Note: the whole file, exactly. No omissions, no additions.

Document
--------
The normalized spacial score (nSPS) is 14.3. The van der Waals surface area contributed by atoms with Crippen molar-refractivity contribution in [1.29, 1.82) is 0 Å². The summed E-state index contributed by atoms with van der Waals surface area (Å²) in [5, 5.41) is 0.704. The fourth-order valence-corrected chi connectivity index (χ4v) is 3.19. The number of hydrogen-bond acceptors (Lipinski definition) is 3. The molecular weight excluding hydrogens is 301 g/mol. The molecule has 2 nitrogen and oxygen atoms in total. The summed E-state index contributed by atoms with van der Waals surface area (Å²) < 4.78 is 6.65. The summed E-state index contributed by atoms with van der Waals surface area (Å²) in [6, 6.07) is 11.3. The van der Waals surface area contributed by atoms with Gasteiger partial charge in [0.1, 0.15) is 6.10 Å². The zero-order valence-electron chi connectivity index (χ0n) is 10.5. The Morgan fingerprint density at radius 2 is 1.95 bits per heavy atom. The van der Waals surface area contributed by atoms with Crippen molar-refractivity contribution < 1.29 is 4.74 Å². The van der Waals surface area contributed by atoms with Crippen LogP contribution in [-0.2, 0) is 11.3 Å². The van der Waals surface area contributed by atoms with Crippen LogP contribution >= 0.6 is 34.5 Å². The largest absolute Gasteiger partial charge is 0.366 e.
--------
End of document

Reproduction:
The normalized spacial score (nSPS) is 14.3. The van der Waals surface area contributed by atoms with Crippen molar-refractivity contribution in [1.29, 1.82) is 0 Å². The summed E-state index contributed by atoms with van der Waals surface area (Å²) in [5, 5.41) is 0.704. The fourth-order valence-corrected chi connectivity index (χ4v) is 3.19. The number of hydrogen-bond acceptors (Lipinski definition) is 3. The molecular weight excluding hydrogens is 301 g/mol. The molecule has 2 nitrogen and oxygen atoms in total. The summed E-state index contributed by atoms with van der Waals surface area (Å²) < 4.78 is 6.65. The summed E-state index contributed by atoms with van der Waals surface area (Å²) in [6, 6.07) is 11.3. The van der Waals surface area contributed by atoms with Gasteiger partial charge in [0.1, 0.15) is 6.10 Å². The zero-order valence-electron chi connectivity index (χ0n) is 10.5. The Morgan fingerprint density at radius 2 is 1.95 bits per heavy atom. The van der Waals surface area contributed by atoms with Crippen molar-refractivity contribution < 1.29 is 4.74 Å². The van der Waals surface area contributed by atoms with Crippen LogP contribution in [-0.2, 0) is 11.3 Å². The van der Waals surface area contributed by atoms with Crippen LogP contribution >= 0.6 is 34.5 Å². The largest absolute Gasteiger partial charge is 0.366 e.